Secondly, I shall quote a report from my own constabulary. It is a report on a BCU inspection—I tried to get even closer to the ground—in the central Cambridgeshire unit, which only just touches my constituency but is obviously relevant. Its recommendations are even more detailed. For example, it asks that
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Wisbech is in the constituency of my hon. Friend the Member for North-East Cambridgeshire (Mr. Moss). Such recommendations are the minutiae of policing issues. I am not suggesting that the recommendation is not important—it is, particularly if one is taken into custody in Wisbech. My point is, why should the Secretary of State have powers that allow him to go beyond even the recommendations in BCU reports? That is why I believe it necessary to delete subsection (2)(b).
The case is quite clear: the provision is an open-ended opportunity for the Home Secretary to decide of his own volition what he considers to be relevant. There is no challenge to that, and no opportunity for people to appeal against what he considers to be relevant. It would provide a Home Secretary—not necessarily this one—with an opportunity to get involved in minutiae. That is unnecessary and may carry a risk when the power falls into the hands of future Secretaries of State.
Mr. Denham: The hon. Member for South-East Cambridgeshire has conjured up a worrying prospect, but let us consider the issue.
There are two parts to the process. First, HMIC conducts an inspection; secondly, the Secretary of State directs a response. The proposed change from the previous section 40—which I think that the Committee will agree to—is that the inspectorate should be able to report on part of a force, rather than only on all of it. Perhaps one of the reasons why the intervention power has never been used is that a very high threshold must be reached before a whole force is deemed to be failing.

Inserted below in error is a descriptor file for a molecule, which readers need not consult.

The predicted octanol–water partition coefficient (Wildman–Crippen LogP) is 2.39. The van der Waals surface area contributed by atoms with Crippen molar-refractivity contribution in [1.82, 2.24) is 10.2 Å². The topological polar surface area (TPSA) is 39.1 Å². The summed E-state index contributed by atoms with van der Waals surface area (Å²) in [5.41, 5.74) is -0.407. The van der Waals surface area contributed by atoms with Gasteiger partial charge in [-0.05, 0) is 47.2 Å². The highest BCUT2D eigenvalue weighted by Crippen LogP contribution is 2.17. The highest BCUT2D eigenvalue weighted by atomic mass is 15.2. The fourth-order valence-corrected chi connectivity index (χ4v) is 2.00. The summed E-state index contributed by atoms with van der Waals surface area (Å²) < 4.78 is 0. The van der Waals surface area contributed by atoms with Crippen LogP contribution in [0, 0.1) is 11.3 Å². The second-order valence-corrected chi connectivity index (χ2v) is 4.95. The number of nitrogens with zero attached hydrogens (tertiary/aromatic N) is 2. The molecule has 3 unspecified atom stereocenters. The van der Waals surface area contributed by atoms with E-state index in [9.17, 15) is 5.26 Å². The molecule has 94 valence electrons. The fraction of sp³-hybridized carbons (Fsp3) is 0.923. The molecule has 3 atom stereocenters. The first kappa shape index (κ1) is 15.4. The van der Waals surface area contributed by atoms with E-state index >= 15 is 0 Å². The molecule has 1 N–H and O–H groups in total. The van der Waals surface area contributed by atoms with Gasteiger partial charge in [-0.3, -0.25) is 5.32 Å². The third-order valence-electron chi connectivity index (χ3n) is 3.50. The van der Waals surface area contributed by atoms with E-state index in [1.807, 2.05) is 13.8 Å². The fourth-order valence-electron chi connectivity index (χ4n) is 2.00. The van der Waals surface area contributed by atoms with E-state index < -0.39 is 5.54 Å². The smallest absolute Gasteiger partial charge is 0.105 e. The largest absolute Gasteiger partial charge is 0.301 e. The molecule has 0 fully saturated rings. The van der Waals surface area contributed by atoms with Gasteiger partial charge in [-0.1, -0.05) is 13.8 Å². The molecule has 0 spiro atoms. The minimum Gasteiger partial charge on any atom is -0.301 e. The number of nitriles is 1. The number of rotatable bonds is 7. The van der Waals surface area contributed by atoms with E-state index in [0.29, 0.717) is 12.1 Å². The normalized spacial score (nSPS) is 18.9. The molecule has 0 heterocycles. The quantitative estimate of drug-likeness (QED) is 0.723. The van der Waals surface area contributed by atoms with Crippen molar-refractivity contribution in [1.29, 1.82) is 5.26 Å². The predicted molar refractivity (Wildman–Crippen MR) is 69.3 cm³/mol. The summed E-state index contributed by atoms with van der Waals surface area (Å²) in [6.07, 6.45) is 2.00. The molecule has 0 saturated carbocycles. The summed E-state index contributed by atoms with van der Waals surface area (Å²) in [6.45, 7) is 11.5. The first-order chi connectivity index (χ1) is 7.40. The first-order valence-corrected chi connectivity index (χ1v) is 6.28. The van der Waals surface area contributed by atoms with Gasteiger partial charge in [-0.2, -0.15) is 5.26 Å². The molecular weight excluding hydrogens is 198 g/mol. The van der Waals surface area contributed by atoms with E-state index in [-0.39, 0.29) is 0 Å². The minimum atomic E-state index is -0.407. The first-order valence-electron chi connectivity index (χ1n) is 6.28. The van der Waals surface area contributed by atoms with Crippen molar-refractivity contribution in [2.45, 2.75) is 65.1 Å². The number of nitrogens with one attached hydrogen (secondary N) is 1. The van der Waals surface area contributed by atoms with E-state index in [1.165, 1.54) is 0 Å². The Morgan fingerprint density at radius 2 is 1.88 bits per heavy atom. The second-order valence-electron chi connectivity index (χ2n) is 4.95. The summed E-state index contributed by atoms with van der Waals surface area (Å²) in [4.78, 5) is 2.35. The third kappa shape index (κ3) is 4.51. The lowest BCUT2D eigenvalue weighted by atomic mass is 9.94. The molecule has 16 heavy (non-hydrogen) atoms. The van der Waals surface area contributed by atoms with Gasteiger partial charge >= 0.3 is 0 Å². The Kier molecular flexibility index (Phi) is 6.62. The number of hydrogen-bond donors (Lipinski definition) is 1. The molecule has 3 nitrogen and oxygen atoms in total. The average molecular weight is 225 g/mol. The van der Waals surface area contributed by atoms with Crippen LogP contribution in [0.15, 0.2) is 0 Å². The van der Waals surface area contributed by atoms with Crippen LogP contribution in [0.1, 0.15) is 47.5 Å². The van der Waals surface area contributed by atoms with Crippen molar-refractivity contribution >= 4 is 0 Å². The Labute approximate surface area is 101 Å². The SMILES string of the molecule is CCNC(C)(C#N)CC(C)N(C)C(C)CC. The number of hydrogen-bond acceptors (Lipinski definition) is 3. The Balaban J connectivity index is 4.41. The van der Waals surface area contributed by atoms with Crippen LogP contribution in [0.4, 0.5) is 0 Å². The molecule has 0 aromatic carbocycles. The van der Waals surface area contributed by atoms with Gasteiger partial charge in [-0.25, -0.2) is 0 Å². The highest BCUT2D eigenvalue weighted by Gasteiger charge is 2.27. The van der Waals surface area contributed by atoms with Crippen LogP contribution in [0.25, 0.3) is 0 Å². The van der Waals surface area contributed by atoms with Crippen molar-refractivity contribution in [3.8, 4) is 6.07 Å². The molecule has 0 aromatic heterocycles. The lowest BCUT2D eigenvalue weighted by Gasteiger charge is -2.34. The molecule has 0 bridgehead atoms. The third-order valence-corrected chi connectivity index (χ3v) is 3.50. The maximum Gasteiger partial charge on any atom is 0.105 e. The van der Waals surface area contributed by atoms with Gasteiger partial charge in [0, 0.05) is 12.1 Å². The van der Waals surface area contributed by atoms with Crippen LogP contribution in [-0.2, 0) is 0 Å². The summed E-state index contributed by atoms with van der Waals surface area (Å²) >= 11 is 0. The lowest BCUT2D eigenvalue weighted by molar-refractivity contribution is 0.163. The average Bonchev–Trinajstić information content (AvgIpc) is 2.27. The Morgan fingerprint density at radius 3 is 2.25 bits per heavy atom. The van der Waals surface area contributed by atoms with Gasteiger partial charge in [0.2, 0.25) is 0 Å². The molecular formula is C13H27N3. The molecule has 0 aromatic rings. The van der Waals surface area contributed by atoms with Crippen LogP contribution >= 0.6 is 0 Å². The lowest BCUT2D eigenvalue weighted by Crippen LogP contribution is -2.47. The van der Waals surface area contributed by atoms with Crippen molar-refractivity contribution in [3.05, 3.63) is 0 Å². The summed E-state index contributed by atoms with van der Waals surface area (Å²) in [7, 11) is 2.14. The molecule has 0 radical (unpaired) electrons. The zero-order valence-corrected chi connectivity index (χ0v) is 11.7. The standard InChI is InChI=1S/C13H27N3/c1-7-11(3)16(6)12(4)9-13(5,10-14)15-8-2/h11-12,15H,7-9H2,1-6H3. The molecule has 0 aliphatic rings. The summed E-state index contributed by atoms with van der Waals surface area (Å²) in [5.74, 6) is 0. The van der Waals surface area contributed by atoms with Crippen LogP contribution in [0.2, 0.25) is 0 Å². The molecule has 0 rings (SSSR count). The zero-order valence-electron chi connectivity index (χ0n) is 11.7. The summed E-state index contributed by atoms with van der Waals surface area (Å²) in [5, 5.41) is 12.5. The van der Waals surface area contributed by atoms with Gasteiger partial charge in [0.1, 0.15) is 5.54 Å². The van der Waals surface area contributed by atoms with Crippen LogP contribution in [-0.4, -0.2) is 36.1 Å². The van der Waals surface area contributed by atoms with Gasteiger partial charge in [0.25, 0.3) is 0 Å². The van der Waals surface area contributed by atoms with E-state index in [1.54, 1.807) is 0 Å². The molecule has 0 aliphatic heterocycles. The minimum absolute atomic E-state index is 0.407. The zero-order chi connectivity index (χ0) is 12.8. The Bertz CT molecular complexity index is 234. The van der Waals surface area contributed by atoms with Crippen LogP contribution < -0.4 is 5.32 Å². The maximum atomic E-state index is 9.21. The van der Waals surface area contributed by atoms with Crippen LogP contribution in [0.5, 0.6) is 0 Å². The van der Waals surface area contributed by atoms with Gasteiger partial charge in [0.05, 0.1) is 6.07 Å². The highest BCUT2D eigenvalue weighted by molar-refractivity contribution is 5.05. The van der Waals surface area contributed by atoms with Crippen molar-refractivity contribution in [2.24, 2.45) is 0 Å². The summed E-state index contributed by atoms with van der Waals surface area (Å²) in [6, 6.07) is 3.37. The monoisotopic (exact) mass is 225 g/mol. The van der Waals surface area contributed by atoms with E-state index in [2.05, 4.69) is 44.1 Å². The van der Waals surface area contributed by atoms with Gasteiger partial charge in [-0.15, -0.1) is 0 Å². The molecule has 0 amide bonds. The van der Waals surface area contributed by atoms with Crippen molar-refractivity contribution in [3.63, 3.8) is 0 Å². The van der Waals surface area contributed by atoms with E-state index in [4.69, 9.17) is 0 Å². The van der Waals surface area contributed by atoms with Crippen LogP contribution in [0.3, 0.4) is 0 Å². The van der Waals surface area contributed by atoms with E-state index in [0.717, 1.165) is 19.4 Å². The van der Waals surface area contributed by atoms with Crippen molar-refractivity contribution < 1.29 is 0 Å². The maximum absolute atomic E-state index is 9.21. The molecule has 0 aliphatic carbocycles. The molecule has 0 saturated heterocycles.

However, to leave that aside, we are currently debating a different question—what powers to direct should the Secretary of State have? It is always dangerous for Ministers who are on their feet to offer to consider amendments, but I am half-inclined—I will go no further than that—to suggest that we should remove all of subsection (2) of new section 40, and revert to the wording that was used by the previous Conservative Administration. I assume that hon. Members are happy with that wording. It states:
Section 40 does not require the matters on which the Secretary of State gives directions to bear any relation whatever to the issues that have been identified by HMIC. The new draft was produced because I felt—although, perhaps, I got this wrong—that that was too broad a remit to give to the Secretary of State, and that there should be some relationship between what the Secretary of State responds to and the problem that has been identified by HMIC.
However, if the Committee has a problem with the new wording, I shall consider reverting to the wording introduced by the Conservative party in the previous Parliament. I am sure that Conservative Committee members would accept that.